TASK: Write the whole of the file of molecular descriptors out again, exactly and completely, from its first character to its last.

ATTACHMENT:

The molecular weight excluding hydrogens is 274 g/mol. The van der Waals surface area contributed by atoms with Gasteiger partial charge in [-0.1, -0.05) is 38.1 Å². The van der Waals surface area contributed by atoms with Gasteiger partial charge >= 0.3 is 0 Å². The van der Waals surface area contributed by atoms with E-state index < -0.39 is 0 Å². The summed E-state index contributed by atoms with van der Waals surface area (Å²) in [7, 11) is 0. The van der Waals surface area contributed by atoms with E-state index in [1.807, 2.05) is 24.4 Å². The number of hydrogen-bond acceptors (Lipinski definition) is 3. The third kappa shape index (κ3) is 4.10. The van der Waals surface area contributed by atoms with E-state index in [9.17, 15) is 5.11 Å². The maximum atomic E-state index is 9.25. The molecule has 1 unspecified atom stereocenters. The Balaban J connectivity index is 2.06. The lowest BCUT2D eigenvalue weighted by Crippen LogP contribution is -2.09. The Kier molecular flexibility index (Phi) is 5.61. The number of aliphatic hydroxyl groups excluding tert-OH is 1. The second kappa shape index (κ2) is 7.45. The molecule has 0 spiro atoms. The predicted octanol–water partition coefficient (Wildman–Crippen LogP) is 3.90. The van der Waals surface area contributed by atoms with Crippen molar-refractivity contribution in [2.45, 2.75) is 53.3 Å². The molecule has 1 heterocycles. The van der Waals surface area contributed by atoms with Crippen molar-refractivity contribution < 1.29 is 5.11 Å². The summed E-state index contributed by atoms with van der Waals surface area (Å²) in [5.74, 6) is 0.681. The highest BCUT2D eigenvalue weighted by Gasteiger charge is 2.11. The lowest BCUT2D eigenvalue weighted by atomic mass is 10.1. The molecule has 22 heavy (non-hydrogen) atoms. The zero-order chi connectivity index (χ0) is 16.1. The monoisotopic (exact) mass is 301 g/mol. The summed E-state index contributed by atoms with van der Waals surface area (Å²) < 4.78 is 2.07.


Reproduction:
The molecular weight excluding hydrogens is 274 g/mol. The van der Waals surface area contributed by atoms with Gasteiger partial charge in [-0.1, -0.05) is 38.1 Å². The van der Waals surface area contributed by atoms with Gasteiger partial charge >= 0.3 is 0 Å². The van der Waals surface area contributed by atoms with E-state index < -0.39 is 0 Å². The summed E-state index contributed by atoms with van der Waals surface area (Å²) in [7, 11) is 0. The van der Waals surface area contributed by atoms with E-state index in [1.807, 2.05) is 24.4 Å². The number of hydrogen-bond acceptors (Lipinski definition) is 3. The third kappa shape index (κ3) is 4.10. The van der Waals surface area contributed by atoms with E-state index in [9.17, 15) is 5.11 Å². The maximum atomic E-state index is 9.25. The molecule has 1 unspecified atom stereocenters. The Balaban J connectivity index is 2.06. The lowest BCUT2D eigenvalue weighted by Crippen LogP contribution is -2.09. The Kier molecular flexibility index (Phi) is 5.61. The number of aliphatic hydroxyl groups excluding tert-OH is 1. The second kappa shape index (κ2) is 7.45. The molecule has 0 spiro atoms. The predicted octanol–water partition coefficient (Wildman–Crippen LogP) is 3.90. The van der Waals surface area contributed by atoms with Crippen molar-refractivity contribution in [2.45, 2.75) is 53.3 Å². The molecule has 1 heterocycles. The van der Waals surface area contributed by atoms with Crippen molar-refractivity contribution < 1.29 is 5.11 Å². The summed E-state index contributed by atoms with van der Waals surface area (Å²) in [5.74, 6) is 0.681. The highest BCUT2D eigenvalue weighted by Gasteiger charge is 2.11. The lowest BCUT2D eigenvalue weighted by atomic mass is 10.1. The molecule has 22 heavy (non-hydrogen) atoms. The zero-order chi connectivity index (χ0) is 16.1. The monoisotopic (exact) mass is 301 g/mol. The summed E-state index contributed by atoms with van der Waals surface area (Å²) < 4.78 is 2.07.